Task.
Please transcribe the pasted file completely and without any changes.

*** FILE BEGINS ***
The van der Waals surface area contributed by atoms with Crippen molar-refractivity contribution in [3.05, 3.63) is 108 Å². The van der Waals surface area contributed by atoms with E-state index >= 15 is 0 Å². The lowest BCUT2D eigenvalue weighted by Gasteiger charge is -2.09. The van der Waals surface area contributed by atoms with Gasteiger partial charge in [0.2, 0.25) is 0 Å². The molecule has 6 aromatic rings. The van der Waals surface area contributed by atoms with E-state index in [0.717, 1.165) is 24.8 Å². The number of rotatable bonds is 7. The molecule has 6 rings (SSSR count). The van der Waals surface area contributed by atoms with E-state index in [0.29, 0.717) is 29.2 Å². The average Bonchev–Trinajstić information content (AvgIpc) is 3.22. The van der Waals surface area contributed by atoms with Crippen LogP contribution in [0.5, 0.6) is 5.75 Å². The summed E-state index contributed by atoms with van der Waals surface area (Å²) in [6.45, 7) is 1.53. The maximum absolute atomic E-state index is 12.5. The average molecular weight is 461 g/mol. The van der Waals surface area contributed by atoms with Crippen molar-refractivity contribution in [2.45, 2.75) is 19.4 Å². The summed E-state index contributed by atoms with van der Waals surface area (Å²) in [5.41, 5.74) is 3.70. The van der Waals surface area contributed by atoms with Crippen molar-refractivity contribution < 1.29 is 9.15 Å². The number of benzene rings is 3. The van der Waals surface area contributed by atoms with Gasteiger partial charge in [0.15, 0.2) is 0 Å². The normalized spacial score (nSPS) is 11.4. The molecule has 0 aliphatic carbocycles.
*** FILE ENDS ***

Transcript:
The van der Waals surface area contributed by atoms with Crippen molar-refractivity contribution in [3.05, 3.63) is 108 Å². The van der Waals surface area contributed by atoms with E-state index >= 15 is 0 Å². The lowest BCUT2D eigenvalue weighted by Gasteiger charge is -2.09. The van der Waals surface area contributed by atoms with Gasteiger partial charge in [0.2, 0.25) is 0 Å². The molecule has 6 aromatic rings. The van der Waals surface area contributed by atoms with E-state index in [0.717, 1.165) is 24.8 Å². The number of rotatable bonds is 7. The molecule has 6 rings (SSSR count). The van der Waals surface area contributed by atoms with E-state index in [0.29, 0.717) is 29.2 Å². The average Bonchev–Trinajstić information content (AvgIpc) is 3.22. The van der Waals surface area contributed by atoms with Crippen LogP contribution in [0.5, 0.6) is 5.75 Å². The summed E-state index contributed by atoms with van der Waals surface area (Å²) in [6.45, 7) is 1.53. The maximum absolute atomic E-state index is 12.5. The average molecular weight is 461 g/mol. The van der Waals surface area contributed by atoms with Crippen molar-refractivity contribution in [2.45, 2.75) is 19.4 Å². The summed E-state index contributed by atoms with van der Waals surface area (Å²) in [5.41, 5.74) is 3.70. The van der Waals surface area contributed by atoms with Crippen molar-refractivity contribution < 1.29 is 9.15 Å². The number of benzene rings is 3. The van der Waals surface area contributed by atoms with Gasteiger partial charge in [0.15, 0.2) is 0 Å². The normalized spacial score (nSPS) is 11.4. The molecule has 0 aliphatic carbocycles.